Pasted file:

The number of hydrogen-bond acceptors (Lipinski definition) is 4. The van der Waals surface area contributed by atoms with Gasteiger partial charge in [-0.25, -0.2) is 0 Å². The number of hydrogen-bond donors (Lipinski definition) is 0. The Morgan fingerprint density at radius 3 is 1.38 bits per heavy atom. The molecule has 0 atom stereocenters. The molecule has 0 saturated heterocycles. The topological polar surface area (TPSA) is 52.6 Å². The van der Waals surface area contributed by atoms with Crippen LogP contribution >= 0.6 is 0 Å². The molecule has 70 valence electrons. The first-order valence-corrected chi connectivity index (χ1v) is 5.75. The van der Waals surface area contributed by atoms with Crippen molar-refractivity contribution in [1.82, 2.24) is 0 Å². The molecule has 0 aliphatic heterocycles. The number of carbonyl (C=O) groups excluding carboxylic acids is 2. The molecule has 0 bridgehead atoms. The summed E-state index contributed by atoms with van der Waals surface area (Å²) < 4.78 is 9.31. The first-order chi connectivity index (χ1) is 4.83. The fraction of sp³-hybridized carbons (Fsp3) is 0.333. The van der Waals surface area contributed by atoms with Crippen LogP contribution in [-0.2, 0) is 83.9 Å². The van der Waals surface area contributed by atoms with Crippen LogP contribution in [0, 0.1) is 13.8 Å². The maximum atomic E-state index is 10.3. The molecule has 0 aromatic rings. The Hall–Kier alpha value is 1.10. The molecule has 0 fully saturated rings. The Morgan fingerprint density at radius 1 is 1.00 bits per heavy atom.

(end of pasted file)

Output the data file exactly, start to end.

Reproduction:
The number of hydrogen-bond acceptors (Lipinski definition) is 4. The van der Waals surface area contributed by atoms with Gasteiger partial charge in [-0.25, -0.2) is 0 Å². The number of hydrogen-bond donors (Lipinski definition) is 0. The Morgan fingerprint density at radius 3 is 1.38 bits per heavy atom. The molecule has 0 atom stereocenters. The molecule has 0 saturated heterocycles. The topological polar surface area (TPSA) is 52.6 Å². The van der Waals surface area contributed by atoms with Crippen LogP contribution >= 0.6 is 0 Å². The molecule has 70 valence electrons. The first-order valence-corrected chi connectivity index (χ1v) is 5.75. The van der Waals surface area contributed by atoms with Crippen molar-refractivity contribution in [1.82, 2.24) is 0 Å². The molecule has 0 aliphatic heterocycles. The number of carbonyl (C=O) groups excluding carboxylic acids is 2. The molecule has 0 bridgehead atoms. The summed E-state index contributed by atoms with van der Waals surface area (Å²) < 4.78 is 9.31. The first-order chi connectivity index (χ1) is 4.83. The fraction of sp³-hybridized carbons (Fsp3) is 0.333. The van der Waals surface area contributed by atoms with Crippen LogP contribution in [-0.2, 0) is 83.9 Å². The van der Waals surface area contributed by atoms with Crippen LogP contribution in [0, 0.1) is 13.8 Å². The maximum atomic E-state index is 10.3. The molecule has 0 aromatic rings. The Hall–Kier alpha value is 1.10. The molecule has 0 fully saturated rings. The Morgan fingerprint density at radius 1 is 1.00 bits per heavy atom.